* Today’s musical reference is the song “The Sky Is Crying” written and originally performed by Elmore James in 1959. It was an impromptu song inspired by a downpour of rain. Since then it has become a blues staple with a plethora of artists recording it over the years. My favourite version is still the Elmore James one, but I also like the version by Stevie Ray Vaughan. The video I’ve embedded below features and all star line up of Stevie Ray Vaughan, Albert King and BB King.

When The Saints…

 

This wasn’t intended to be a video project – I’d just gone along to take some photos using my Olympus EM1 and EM10 with the 12-40mm and 40-150mm f2.8 zooms. Then right at the end I’d realised that I had never shot any video on the EM1. So without a tripod or monopod I filmed one song hand-held using the 12-40mm. Luckily I had my Rode VideoMic Pro in my bag and I just mounted this in the flash hot shoe and hoped the sound was good enough.  I just love the built in image stabilisation – it did a fantastic job here.

Crazy Train

Another blog post inspired by a song.

I like trains, not in that anorak wearing train spotter way, but I have happy associations with them of journeys done and I’ve always lived by railway tracks. It’s not the first time I’ve made blog entry about trains. The other one was TransPerth Transhumance. So the first of my photos is this:

York CBH Nocturne. Train been filled at the York CBH grain handling facility in York, Western Australia. Canon EOS 5D with Canon EF24mm f/2.8 lens. Exposure: manual mode 20.0 s at f/4.0 ISO 800.

I live very close to the CBH grain handling facility in York and can hear when they are filling the trains, which for some reasons always seem to happen at night. Anyway last night I heard the train pulling in at about 8:30pm and I quickly grabbed a camera and tripod and headed down there. So here it is fresh from the camera card.

Thomas the tank engine pulls into the platform at the Beverley Station Art Gallery. Immediately he senses that something is not quite right. Beverley, Western Australia. Canon EOS 550D with Canon EF24mm f/2.8 lens. Exposure: aperture priority mode 1/320 s at f/11.0 ISO 1600.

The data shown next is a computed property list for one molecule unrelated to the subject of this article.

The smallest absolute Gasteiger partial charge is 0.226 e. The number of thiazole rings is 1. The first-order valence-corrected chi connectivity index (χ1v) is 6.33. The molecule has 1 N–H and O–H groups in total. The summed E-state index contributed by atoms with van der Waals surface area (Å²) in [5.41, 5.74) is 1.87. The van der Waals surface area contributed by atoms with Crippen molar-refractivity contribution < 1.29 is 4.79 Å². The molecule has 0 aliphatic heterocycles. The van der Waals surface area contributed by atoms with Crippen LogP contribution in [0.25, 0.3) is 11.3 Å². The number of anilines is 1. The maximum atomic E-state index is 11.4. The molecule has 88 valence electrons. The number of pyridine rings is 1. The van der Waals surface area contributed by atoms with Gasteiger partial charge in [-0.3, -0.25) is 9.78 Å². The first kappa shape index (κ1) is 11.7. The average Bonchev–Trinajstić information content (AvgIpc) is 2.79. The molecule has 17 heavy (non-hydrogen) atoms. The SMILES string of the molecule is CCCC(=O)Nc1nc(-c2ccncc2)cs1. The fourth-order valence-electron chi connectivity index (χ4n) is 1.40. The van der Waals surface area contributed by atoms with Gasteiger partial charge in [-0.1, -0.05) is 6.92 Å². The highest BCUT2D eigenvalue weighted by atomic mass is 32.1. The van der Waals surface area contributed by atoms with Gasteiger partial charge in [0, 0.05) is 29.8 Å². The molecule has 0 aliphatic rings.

The picture of Thomas was just a piece of fun. My partner had an exhibition at the Beverley Station Gallery, and I found this old battered Thomas The Tank Engine Toy in the gallery so it was a picture just begging to be made.

Oh and for those wondering about the title of the post and where it comes from – it’s from a track called “Crazy Train” by Western Australian band The Waifs.

Salamanca Markets

More Tales from Tasmania

Salamanca Busker

 

Salamanca Place – this row of old colonial warehouses are the remnant of Hobart’s whaling history and were built in the 1830’s. The area was originally called the Cottage Green, but after the Duke of Wellington defeated 40,000 French men in forty minutes at the Battle of Salamanca in 1812 it was renamed in a fit of patriotic pride. Wellington was very popular in Hobart, he also gave his name to the mountain.

As usual with anything historic or cultural in Australia the area fell into disuse and ruin and things stayed that way until the 1970’s when the penny dropped and someone realized that if the place was regenerated it might bring in some money. By the 1990’s the old quarry site behind the warehouse was also developed into a sheltered public square with shops and cafe and now the whole area is really the cultural and social area for tourists and locals alike.

Cary Lewincamp’s pitch at the Salamanca Market in Hobart.

In 1972 the town council thought that a Saturday market in Salamanca place would be just great. So the first market opened with just 12 stalls. Today there are some 300 stalls and it is reckoned that the market attracts 25,000-40,000 visitors every Saturday. The first stalls were granted on a temporary first come first served basis but now the permanent stallholders can pay up to $100,000 AUD for their occupancy rights.

 

Rainbow Headbands

 

Stuffed

The stalls now sell hippyware, tourist tack, fruit and veg, craft ware, art, secondhand clothes and all manner of other stuff most of which is exorbitantly priced, but with leases going for so much they’ve got to make a living somehow. To add to all this there is whole host of enthusiastic and energetic buskers who make up for a lack of talent with volume of sound. If all this sounds as if I’m down on the place, I’m actually not because what all this means is that the market is a Mecca for people watchers. Never mind the weather, its on every Saturday. As the saying goes “Be there or be square.”.

 

Legs